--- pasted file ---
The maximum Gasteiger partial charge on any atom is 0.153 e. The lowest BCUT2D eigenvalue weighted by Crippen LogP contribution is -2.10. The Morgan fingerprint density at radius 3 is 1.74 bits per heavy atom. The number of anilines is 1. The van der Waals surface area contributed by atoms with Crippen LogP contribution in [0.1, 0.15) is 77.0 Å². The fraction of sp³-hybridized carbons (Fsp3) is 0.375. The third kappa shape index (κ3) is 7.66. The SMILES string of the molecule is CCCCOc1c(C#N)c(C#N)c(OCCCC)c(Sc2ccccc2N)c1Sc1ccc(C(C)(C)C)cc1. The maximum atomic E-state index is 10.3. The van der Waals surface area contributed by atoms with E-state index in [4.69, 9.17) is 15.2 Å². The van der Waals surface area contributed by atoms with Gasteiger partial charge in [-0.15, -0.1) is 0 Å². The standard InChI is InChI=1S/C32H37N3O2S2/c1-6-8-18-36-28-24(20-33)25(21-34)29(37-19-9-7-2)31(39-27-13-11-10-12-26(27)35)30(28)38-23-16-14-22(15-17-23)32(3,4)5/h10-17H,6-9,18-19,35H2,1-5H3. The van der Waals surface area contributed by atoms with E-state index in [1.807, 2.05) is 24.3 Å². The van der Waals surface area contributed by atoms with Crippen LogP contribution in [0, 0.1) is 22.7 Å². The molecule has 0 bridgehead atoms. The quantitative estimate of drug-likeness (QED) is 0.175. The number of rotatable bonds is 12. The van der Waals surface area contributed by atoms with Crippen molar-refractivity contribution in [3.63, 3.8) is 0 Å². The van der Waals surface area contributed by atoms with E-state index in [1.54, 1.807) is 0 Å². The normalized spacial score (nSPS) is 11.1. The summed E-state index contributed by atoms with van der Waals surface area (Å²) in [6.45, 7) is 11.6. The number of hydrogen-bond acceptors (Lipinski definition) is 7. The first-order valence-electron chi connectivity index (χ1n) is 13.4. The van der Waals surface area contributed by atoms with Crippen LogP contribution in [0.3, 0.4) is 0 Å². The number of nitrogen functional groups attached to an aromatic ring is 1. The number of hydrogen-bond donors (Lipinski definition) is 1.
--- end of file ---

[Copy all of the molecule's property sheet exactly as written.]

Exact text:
The maximum Gasteiger partial charge on any atom is 0.153 e. The lowest BCUT2D eigenvalue weighted by Crippen LogP contribution is -2.10. The Morgan fingerprint density at radius 3 is 1.74 bits per heavy atom. The number of anilines is 1. The van der Waals surface area contributed by atoms with Crippen LogP contribution in [0.1, 0.15) is 77.0 Å². The fraction of sp³-hybridized carbons (Fsp3) is 0.375. The third kappa shape index (κ3) is 7.66. The SMILES string of the molecule is CCCCOc1c(C#N)c(C#N)c(OCCCC)c(Sc2ccccc2N)c1Sc1ccc(C(C)(C)C)cc1. The maximum atomic E-state index is 10.3. The van der Waals surface area contributed by atoms with E-state index in [4.69, 9.17) is 15.2 Å². The van der Waals surface area contributed by atoms with Gasteiger partial charge in [-0.15, -0.1) is 0 Å². The standard InChI is InChI=1S/C32H37N3O2S2/c1-6-8-18-36-28-24(20-33)25(21-34)29(37-19-9-7-2)31(39-27-13-11-10-12-26(27)35)30(28)38-23-16-14-22(15-17-23)32(3,4)5/h10-17H,6-9,18-19,35H2,1-5H3. The van der Waals surface area contributed by atoms with E-state index in [1.807, 2.05) is 24.3 Å². The van der Waals surface area contributed by atoms with Crippen LogP contribution in [0, 0.1) is 22.7 Å². The molecule has 0 bridgehead atoms. The quantitative estimate of drug-likeness (QED) is 0.175. The number of rotatable bonds is 12. The van der Waals surface area contributed by atoms with Crippen molar-refractivity contribution in [3.63, 3.8) is 0 Å². The van der Waals surface area contributed by atoms with E-state index in [1.54, 1.807) is 0 Å². The normalized spacial score (nSPS) is 11.1. The summed E-state index contributed by atoms with van der Waals surface area (Å²) in [6.45, 7) is 11.6. The number of hydrogen-bond acceptors (Lipinski definition) is 7. The first-order valence-electron chi connectivity index (χ1n) is 13.4. The van der Waals surface area contributed by atoms with Crippen LogP contribution in [0.3, 0.4) is 0 Å². The number of nitrogen functional groups attached to an aromatic ring is 1. The number of hydrogen-bond donors (Lipinski definition) is 1.